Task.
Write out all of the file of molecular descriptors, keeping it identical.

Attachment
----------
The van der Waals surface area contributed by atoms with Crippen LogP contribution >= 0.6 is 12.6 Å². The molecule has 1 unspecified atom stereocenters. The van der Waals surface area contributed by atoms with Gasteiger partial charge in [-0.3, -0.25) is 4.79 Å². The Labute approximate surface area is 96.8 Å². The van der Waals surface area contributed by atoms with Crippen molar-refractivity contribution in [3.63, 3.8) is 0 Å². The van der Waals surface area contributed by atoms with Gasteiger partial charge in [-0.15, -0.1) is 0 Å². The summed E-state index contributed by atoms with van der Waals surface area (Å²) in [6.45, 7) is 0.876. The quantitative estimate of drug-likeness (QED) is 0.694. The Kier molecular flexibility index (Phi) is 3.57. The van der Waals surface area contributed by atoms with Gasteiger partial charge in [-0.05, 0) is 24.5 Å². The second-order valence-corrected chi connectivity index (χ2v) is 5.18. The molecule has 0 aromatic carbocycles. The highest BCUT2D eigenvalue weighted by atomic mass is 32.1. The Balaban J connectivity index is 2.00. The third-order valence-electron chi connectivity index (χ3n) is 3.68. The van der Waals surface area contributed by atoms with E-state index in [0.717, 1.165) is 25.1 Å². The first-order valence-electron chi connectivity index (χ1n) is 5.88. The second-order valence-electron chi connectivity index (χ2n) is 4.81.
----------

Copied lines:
The van der Waals surface area contributed by atoms with Crippen LogP contribution >= 0.6 is 12.6 Å². The molecule has 1 unspecified atom stereocenters. The van der Waals surface area contributed by atoms with Gasteiger partial charge in [-0.3, -0.25) is 4.79 Å². The Labute approximate surface area is 96.8 Å². The van der Waals surface area contributed by atoms with Crippen molar-refractivity contribution in [3.63, 3.8) is 0 Å². The van der Waals surface area contributed by atoms with Gasteiger partial charge in [-0.15, -0.1) is 0 Å². The summed E-state index contributed by atoms with van der Waals surface area (Å²) in [6.45, 7) is 0.876. The quantitative estimate of drug-likeness (QED) is 0.694. The Kier molecular flexibility index (Phi) is 3.57. The van der Waals surface area contributed by atoms with Gasteiger partial charge in [-0.05, 0) is 24.5 Å². The second-order valence-corrected chi connectivity index (χ2v) is 5.18. The molecule has 0 aromatic carbocycles. The highest BCUT2D eigenvalue weighted by atomic mass is 32.1. The Balaban J connectivity index is 2.00. The third-order valence-electron chi connectivity index (χ3n) is 3.68. The van der Waals surface area contributed by atoms with E-state index in [0.717, 1.165) is 25.1 Å². The first-order valence-electron chi connectivity index (χ1n) is 5.88. The second-order valence-electron chi connectivity index (χ2n) is 4.81.